As makers, our laptop is to us as is a sketchpad to an artist. A tool that we wield to create new projects and record important information. Our typical daily driver laptop is an old Lenovo X220, with 16GB DDR3 RAM and 480GB SSD running Ubuntu. So when a really cheap Windows laptop caught our eye, we questioned just how much power do we need, especially with many of the applications that we use now being hosted in “the cloud”.
But we all know that makers need to watch their wallets hence many of us will buy older laptops and install Ubuntu (or another Linux distro) on the device to get a few more years of service.
So can one of the latest wave of cheap Chinese laptops offer enough power for makers and in some places surpass the needs of the maker? Well, the Teclast F7 is one of the last Apollo Lake CPU based laptops that offers to give us an ultraportable system at an affordable price, around $300 at the time of writing, but it has been as low as $219. Enough scene setting let's take the Teclast F7 for a test drive.
So what do we get?
In the rather nice, sturdy box, we get the laptop presented in an easy to lift tray. Measuring just 31.50 x 20.85 x 1.35 cm this is a slim all-metal laptop with a passing resemblance to a MacBook Air that weighs only 1.3KG! Slim and light enough to slip inside your rucksack. The all-metal alloy frame is solid, with no flexing of the keyboard when typing. The touchpad is a Windows Precision touchpad which means we have gestures such as two-finger swiping, zoom control and task switcher.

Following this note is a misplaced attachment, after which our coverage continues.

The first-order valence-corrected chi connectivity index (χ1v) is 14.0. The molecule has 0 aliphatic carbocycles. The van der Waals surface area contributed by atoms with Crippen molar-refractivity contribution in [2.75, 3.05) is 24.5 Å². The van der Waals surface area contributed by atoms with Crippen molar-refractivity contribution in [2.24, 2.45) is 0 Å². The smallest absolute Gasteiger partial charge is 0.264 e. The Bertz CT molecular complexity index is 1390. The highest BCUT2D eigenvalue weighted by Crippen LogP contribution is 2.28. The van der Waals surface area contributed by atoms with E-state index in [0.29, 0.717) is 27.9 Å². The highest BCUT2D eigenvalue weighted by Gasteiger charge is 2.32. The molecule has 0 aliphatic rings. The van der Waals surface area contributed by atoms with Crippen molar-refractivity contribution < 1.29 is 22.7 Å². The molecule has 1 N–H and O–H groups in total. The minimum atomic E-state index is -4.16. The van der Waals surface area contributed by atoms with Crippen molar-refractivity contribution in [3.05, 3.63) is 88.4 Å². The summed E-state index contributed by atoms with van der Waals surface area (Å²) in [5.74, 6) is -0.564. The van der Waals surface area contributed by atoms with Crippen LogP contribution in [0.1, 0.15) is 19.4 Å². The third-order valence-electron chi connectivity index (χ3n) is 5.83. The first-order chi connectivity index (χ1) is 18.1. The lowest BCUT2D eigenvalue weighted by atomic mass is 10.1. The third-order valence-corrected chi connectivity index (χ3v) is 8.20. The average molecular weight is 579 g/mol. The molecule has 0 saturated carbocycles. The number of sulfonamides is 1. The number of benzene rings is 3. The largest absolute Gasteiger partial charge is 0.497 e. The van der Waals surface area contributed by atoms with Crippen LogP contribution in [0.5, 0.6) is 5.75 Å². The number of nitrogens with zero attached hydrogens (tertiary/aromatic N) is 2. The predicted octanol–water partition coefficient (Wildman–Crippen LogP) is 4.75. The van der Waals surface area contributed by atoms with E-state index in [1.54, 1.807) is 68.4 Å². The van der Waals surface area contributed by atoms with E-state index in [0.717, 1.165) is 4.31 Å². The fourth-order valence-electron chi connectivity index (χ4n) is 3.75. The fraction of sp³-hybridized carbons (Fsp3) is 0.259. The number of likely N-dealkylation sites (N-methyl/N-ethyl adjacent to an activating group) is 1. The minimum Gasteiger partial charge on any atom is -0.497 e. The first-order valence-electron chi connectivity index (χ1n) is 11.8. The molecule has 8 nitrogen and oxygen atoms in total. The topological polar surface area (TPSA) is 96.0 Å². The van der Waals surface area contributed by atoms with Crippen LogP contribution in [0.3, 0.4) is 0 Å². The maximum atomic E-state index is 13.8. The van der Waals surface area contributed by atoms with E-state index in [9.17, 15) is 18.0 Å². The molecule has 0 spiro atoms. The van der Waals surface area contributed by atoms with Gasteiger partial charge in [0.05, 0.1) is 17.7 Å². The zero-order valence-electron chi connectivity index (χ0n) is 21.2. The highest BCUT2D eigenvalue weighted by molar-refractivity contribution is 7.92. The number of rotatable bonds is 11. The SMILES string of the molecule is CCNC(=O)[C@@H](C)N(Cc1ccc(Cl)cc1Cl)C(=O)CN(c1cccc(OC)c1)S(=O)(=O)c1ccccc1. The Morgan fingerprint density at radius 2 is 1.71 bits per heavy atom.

Back inside the box and under the tray we have the manuals and warranty card, followed by the 12V 2A power supply, which in this case came in a European pin configuration, but the seller was kind enough to include a UK adapter, which we used for the first charge.
Inside the laptop we have an Intel Celeron Apollo Lake N3450 quad core CPU running at 1.1GHz, but this will scale up to 2.1GHz if required. There are no moving parts in this laptop and that includes a cooling system, so to keep cool the CPU has a heatsink that makes contact with the all-metal chassis, effectively using the chassis to keep the system cool. During tests we found that even with the CPU running at 2.1GHz the system did not encounter any thermal throttling. We have 6GB of DDR3 RAM plenty of RAM for most makers and it will have to be as it is non-upgradeable chiefly due to being part of the motherboard. Storage is handled via a 64GB eMMC drive that performs admirably, it may not reach the blistering speed of an SSD, but it is far faster than a spinning drive.
For those that would like to install an SSD, well you can! On the underside of the laptop is a small hatch, and in there we can install an M2 2242 (22mm by 42mm) SSD. We chose a 256GB model and the installation process required us to remove the panel, insert the SSD and secure in place via the panel and screw, that was it!
The drive was then formatted for Windows and we used Macrium Reflect 7 to clone the 64GB eMMC to the new SSD and expand the filesystem to take advantage of the extra space. By doing this we gained space, and we gained speed. Our eMMC was chugging along at 100Mb/s, but the SSD ran quite happily at 500Mb/s so our Windows experience was smooth, even with such a low powered CPU! The screen is a 14-inch IPS display at 1920 x 1080, and we have to say that it is simply gorgeous. IPS offers better viewing angles and richer colours. By default Windows will set the scale to 150% and while this may be ideal for text editing, watching videos etc., we found that reducing the scale to 100% gave us more screen space. It also fixed a bug with Fritzing, which does not like screen scaling and caused a few issues when trying to use it.